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CoffeeMug

multiplexing ostream (please suggest improvements)

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I finally got some free time and wrote a multiplexing ostream. The feature is commonly requested and the idea is to develop an ostream that will simultaniously output everything thrown at it to multiple other streams. I don't have a book about extending the stream library (except Stroustrup's C++ book but that's not much help) so I had to decipher everything myself. Below is the code and usage example. I'd like to welcome any suggestions and improvements you may have.
#ifndef _VAPOR_MULTIPLEXOR_OSTREAM_H_
#define _VAPOR_MULTIPLEXOR_OSTREAM_H_

#include <ostream>
#include <vector>
#include <boost/shared_ptr.hpp>

using namespace std;

namespace Vapor
{
	typedef boost::shared_ptr<ostream> ostreamptr;
	typedef vector<ostreamptr> streamvector;

	class multiplexor_streambuf : public streambuf
	{
	public:
		multiplexor_streambuf() : streambuf() {}

		virtual int overflow(int c)
		{
			// write the incoming character into each stream
			streamvector::iterator _b = _streams.begin(), _e = _streams.end();
			for(; _b != _e; _b++)
				(*_b)->put(c);

			return c;
		}

	public:
		streamvector _streams;
	};

	class multiplexor_ostream : public ostream
	{
	public:
		multiplexor_ostream() : ostream(new multiplexor_streambuf()), ios(0) {}
		virtual ~multiplexor_ostream() { delete rdbuf(); }

		streamvector& getostreams() { return ((multiplexor_streambuf*)rdbuf())->_streams; }
	};
};

#endif // _VAPOR_MULTIPLEXOR_OSTREAM_H_

An example of using the class:
// Create some streams
ostreamptr optr(new ofstream("log.txt"));
ostreamptr optr2(new ofstream("log2.txt"));

// Create and configure multiplexor_ostream
multiplexor_ostream stream;
stream.getostreams().push_back(optr);
stream.getostreams().push_back(optr2);

// "testing123" will be written to two files.
stream << "testing123" << endl;
[Edited by - CoffeeMug on December 2, 2004 8:39:14 AM]

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Quote:
I don't have a book about extending the stream library (except Stroustrup's C++ book but that's not much help) so I had to decipher everything myself.


Here's one, if you even want to complete your library.

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Thanks. I found this already (I think through one of your posts, actually) and I will definetly buy it when I have some more free time. There are so few people with deep iostreams knowledge, it's amazing (considering we're talking about such a commonly used standard library).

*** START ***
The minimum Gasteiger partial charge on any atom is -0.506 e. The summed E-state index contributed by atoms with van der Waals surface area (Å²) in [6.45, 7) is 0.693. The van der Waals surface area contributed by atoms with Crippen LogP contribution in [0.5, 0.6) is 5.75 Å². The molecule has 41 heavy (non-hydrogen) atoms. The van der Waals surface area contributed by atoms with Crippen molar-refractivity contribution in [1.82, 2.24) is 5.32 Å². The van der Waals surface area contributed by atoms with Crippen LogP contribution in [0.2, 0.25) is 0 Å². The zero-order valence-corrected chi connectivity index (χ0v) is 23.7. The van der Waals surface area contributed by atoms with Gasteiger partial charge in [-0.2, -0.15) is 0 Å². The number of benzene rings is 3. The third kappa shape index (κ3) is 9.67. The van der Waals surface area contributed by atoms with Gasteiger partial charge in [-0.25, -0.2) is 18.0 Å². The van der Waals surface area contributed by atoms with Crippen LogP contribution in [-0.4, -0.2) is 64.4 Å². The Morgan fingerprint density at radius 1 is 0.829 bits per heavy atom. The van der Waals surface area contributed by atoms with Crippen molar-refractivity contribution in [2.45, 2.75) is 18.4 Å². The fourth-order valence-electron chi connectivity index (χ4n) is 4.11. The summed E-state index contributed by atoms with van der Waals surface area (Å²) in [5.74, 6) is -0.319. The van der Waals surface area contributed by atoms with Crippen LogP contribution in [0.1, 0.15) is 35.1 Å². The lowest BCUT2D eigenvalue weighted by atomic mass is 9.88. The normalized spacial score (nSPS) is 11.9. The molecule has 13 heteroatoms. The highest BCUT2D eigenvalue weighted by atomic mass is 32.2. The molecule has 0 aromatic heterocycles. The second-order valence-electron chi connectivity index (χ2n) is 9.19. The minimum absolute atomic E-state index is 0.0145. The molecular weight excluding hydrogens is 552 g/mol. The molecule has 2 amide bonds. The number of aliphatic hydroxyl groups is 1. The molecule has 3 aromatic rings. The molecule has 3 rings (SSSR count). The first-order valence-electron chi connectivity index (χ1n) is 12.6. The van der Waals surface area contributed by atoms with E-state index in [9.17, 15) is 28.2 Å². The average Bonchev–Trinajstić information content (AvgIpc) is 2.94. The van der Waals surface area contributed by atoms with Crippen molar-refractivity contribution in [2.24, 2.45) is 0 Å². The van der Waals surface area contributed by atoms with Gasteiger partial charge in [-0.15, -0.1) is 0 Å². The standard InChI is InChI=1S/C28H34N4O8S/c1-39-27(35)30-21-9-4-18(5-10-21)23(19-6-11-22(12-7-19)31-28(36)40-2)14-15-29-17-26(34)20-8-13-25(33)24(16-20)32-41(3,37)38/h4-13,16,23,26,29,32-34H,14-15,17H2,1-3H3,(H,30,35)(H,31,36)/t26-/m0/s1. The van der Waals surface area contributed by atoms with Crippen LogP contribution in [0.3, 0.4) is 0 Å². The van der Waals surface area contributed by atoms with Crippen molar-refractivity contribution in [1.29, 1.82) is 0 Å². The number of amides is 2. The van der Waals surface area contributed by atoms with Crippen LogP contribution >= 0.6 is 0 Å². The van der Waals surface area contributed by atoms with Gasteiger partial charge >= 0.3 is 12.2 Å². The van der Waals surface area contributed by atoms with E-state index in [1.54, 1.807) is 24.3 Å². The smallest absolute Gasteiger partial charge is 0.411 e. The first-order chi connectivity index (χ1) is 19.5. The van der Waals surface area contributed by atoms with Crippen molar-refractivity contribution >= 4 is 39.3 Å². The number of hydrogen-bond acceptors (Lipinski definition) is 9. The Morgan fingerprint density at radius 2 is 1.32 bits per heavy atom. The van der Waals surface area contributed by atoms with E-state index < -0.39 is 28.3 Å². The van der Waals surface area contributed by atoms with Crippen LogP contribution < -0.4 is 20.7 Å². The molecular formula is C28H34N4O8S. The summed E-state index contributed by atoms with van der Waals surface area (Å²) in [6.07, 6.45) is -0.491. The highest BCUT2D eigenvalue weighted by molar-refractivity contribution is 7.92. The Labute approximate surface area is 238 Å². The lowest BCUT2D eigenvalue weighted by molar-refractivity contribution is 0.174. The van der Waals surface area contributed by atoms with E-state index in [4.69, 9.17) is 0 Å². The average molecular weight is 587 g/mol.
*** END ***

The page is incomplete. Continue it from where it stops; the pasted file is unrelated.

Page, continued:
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This implementation calls a (virtual) overflow() function for every character thrown at the stream. Not a big deal for things like logging (which is mostly what this class was designed for) but it would still be nice to optimize this away. I am considering switching to stringbuf or setting a larger size for streambuf.

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Quote:
Original post by CoffeeMug
This implementation calls a (virtual) overflow() function for every character thrown at the stream. Not a big deal for things like logging (which is mostly what this class was designed for) but it would still be nice to optimize this away. I am considering switching to stringbuf or setting a larger size for streambuf.


You know, I think the cost of the virtual overflow() is completely swamped by the actual cost of the I/O. One optimization you can possibly add is to redefine xsputn() (function handling the sending of multiple characters), which by default repeatedly calls sputc(). Since your stream buffer is passing the data to other buffers, you could have its xsputn() call their xsputn() (unless it's private, I didn't check).

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Quote:
Original post by Fruny
You know, I think the cost of the virtual overflow() is completely swamped by the actual cost of the I/O.

Well, if there's 5kb of data before every flush, that's five thousand virtual calls for every I/O. Anyway, I'm not too worried about it but I'll see if I can implement your suggestion. So far the system works great for logging to multiple destinations.

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I thought the whole point of the template streambuf parameter is so that you wouldn't have to deal with the virtual calls because you specify the exact type:


template<class CharT>
class multi_streambuf
{
// implement
};

template<class CharT,class BuffT = multi_streambuf<CharT> >
class multi_ostream : public std::ostream
{
// implement
};

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Guest Anonymous Poster
Quote:
Original post by daerid
I thought the whole point of the template streambuf parameter is so that you wouldn't have to deal with the virtual calls because you specify the exact type:

*** Source Snippet Removed ***


And how do you mean that is supposed to remove the need for virtual functions in this case?

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